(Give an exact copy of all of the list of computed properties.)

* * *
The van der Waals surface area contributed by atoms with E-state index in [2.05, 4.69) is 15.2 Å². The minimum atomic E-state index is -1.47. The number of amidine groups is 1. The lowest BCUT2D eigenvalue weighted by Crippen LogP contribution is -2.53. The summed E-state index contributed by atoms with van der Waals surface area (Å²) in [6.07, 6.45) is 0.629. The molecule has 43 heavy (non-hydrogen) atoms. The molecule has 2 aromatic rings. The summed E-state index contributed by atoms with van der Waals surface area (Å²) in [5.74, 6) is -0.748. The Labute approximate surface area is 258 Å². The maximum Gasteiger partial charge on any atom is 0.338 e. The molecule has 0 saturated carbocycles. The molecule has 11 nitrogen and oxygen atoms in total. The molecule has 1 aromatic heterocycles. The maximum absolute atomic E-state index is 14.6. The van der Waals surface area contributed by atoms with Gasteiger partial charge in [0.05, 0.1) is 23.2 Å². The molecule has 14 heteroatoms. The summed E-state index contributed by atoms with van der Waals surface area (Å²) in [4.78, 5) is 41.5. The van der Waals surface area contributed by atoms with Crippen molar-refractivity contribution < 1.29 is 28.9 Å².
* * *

The van der Waals surface area contributed by atoms with E-state index in [2.05, 4.69) is 15.2 Å². The minimum atomic E-state index is -1.47. The number of amidine groups is 1. The lowest BCUT2D eigenvalue weighted by Crippen LogP contribution is -2.53. The summed E-state index contributed by atoms with van der Waals surface area (Å²) in [6.07, 6.45) is 0.629. The molecule has 43 heavy (non-hydrogen) atoms. The molecule has 2 aromatic rings. The summed E-state index contributed by atoms with van der Waals surface area (Å²) in [5.74, 6) is -0.748. The Labute approximate surface area is 258 Å². The maximum Gasteiger partial charge on any atom is 0.338 e. The molecule has 0 saturated carbocycles. The molecule has 11 nitrogen and oxygen atoms in total. The molecule has 1 aromatic heterocycles. The maximum absolute atomic E-state index is 14.6. The van der Waals surface area contributed by atoms with Gasteiger partial charge in [0.05, 0.1) is 23.2 Å². The molecule has 14 heteroatoms. The summed E-state index contributed by atoms with van der Waals surface area (Å²) in [4.78, 5) is 41.5. The van der Waals surface area contributed by atoms with Crippen molar-refractivity contribution < 1.29 is 28.9 Å².